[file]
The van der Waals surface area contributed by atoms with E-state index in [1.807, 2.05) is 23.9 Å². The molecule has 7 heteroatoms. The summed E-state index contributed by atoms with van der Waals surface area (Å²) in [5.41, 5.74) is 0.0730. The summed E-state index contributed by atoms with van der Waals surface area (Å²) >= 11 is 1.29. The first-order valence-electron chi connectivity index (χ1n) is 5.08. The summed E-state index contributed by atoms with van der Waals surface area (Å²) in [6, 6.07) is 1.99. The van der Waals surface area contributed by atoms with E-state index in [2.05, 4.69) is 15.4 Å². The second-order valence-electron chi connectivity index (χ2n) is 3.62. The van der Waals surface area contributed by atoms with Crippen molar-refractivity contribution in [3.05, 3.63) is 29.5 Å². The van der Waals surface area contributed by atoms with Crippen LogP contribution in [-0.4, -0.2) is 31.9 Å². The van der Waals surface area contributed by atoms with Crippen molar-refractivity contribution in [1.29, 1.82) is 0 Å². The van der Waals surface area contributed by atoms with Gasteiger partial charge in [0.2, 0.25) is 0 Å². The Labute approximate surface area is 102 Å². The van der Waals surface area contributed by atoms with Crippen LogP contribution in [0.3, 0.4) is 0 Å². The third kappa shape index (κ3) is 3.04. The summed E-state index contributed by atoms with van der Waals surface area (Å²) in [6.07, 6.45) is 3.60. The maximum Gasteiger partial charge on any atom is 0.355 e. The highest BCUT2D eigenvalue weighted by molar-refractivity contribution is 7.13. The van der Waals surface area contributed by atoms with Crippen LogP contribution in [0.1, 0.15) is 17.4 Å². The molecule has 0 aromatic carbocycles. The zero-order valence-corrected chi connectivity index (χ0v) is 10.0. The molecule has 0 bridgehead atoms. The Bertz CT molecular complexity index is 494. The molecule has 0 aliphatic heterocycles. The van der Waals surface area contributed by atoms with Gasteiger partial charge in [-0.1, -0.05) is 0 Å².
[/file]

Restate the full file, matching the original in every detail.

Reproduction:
The van der Waals surface area contributed by atoms with E-state index in [1.807, 2.05) is 23.9 Å². The molecule has 7 heteroatoms. The summed E-state index contributed by atoms with van der Waals surface area (Å²) in [5.41, 5.74) is 0.0730. The summed E-state index contributed by atoms with van der Waals surface area (Å²) >= 11 is 1.29. The first-order valence-electron chi connectivity index (χ1n) is 5.08. The summed E-state index contributed by atoms with van der Waals surface area (Å²) in [6, 6.07) is 1.99. The van der Waals surface area contributed by atoms with E-state index in [2.05, 4.69) is 15.4 Å². The second-order valence-electron chi connectivity index (χ2n) is 3.62. The van der Waals surface area contributed by atoms with Crippen molar-refractivity contribution in [3.05, 3.63) is 29.5 Å². The van der Waals surface area contributed by atoms with Crippen LogP contribution in [-0.4, -0.2) is 31.9 Å². The van der Waals surface area contributed by atoms with Crippen molar-refractivity contribution in [1.29, 1.82) is 0 Å². The van der Waals surface area contributed by atoms with Gasteiger partial charge in [0.2, 0.25) is 0 Å². The Labute approximate surface area is 102 Å². The van der Waals surface area contributed by atoms with Crippen LogP contribution in [0.3, 0.4) is 0 Å². The third kappa shape index (κ3) is 3.04. The summed E-state index contributed by atoms with van der Waals surface area (Å²) in [6.07, 6.45) is 3.60. The maximum Gasteiger partial charge on any atom is 0.355 e. The highest BCUT2D eigenvalue weighted by molar-refractivity contribution is 7.13. The van der Waals surface area contributed by atoms with Crippen LogP contribution in [0.1, 0.15) is 17.4 Å². The molecule has 0 aromatic carbocycles. The zero-order valence-corrected chi connectivity index (χ0v) is 10.0. The molecule has 0 bridgehead atoms. The Bertz CT molecular complexity index is 494. The molecule has 0 aliphatic heterocycles. The van der Waals surface area contributed by atoms with Gasteiger partial charge in [-0.1, -0.05) is 0 Å².